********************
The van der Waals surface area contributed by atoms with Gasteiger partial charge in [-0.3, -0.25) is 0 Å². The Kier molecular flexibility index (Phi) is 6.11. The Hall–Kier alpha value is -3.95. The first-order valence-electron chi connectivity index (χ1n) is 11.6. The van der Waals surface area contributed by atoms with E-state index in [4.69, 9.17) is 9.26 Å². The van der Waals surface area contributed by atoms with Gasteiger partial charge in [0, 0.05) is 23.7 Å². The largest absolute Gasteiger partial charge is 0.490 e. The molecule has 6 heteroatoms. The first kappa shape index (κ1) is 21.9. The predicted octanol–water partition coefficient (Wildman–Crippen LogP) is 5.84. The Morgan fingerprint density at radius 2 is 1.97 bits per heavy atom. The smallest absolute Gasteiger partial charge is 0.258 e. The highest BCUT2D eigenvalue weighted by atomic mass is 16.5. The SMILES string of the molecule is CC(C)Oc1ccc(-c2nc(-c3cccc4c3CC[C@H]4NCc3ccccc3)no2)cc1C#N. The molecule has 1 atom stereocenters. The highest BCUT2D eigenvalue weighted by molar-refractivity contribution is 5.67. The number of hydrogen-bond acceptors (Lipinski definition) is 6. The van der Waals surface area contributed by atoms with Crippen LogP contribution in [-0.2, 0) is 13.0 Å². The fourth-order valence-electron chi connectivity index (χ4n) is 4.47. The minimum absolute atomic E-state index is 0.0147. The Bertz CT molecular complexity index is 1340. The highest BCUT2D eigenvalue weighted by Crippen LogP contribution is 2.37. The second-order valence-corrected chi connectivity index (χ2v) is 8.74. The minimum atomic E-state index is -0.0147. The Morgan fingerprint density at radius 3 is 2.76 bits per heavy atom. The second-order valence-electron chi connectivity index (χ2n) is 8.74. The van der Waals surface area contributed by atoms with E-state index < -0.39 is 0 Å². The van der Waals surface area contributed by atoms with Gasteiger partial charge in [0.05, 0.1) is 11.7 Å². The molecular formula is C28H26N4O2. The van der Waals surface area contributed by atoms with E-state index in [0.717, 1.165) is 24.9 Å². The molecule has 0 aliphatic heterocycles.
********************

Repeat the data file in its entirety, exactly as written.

The van der Waals surface area contributed by atoms with Gasteiger partial charge in [-0.3, -0.25) is 0 Å². The Kier molecular flexibility index (Phi) is 6.11. The Hall–Kier alpha value is -3.95. The first-order valence-electron chi connectivity index (χ1n) is 11.6. The van der Waals surface area contributed by atoms with E-state index in [4.69, 9.17) is 9.26 Å². The van der Waals surface area contributed by atoms with Gasteiger partial charge in [0, 0.05) is 23.7 Å². The largest absolute Gasteiger partial charge is 0.490 e. The molecule has 6 heteroatoms. The first kappa shape index (κ1) is 21.9. The predicted octanol–water partition coefficient (Wildman–Crippen LogP) is 5.84. The Morgan fingerprint density at radius 2 is 1.97 bits per heavy atom. The smallest absolute Gasteiger partial charge is 0.258 e. The highest BCUT2D eigenvalue weighted by atomic mass is 16.5. The SMILES string of the molecule is CC(C)Oc1ccc(-c2nc(-c3cccc4c3CC[C@H]4NCc3ccccc3)no2)cc1C#N. The molecule has 1 atom stereocenters. The highest BCUT2D eigenvalue weighted by molar-refractivity contribution is 5.67. The number of hydrogen-bond acceptors (Lipinski definition) is 6. The van der Waals surface area contributed by atoms with Crippen LogP contribution in [-0.2, 0) is 13.0 Å². The fourth-order valence-electron chi connectivity index (χ4n) is 4.47. The minimum absolute atomic E-state index is 0.0147. The Bertz CT molecular complexity index is 1340. The highest BCUT2D eigenvalue weighted by Crippen LogP contribution is 2.37. The second-order valence-corrected chi connectivity index (χ2v) is 8.74. The minimum atomic E-state index is -0.0147. The Morgan fingerprint density at radius 3 is 2.76 bits per heavy atom. The second-order valence-electron chi connectivity index (χ2n) is 8.74. The van der Waals surface area contributed by atoms with E-state index < -0.39 is 0 Å². The van der Waals surface area contributed by atoms with Gasteiger partial charge in [0.05, 0.1) is 11.7 Å². The molecular formula is C28H26N4O2. The van der Waals surface area contributed by atoms with E-state index in [0.717, 1.165) is 24.9 Å². The molecule has 0 aliphatic heterocycles.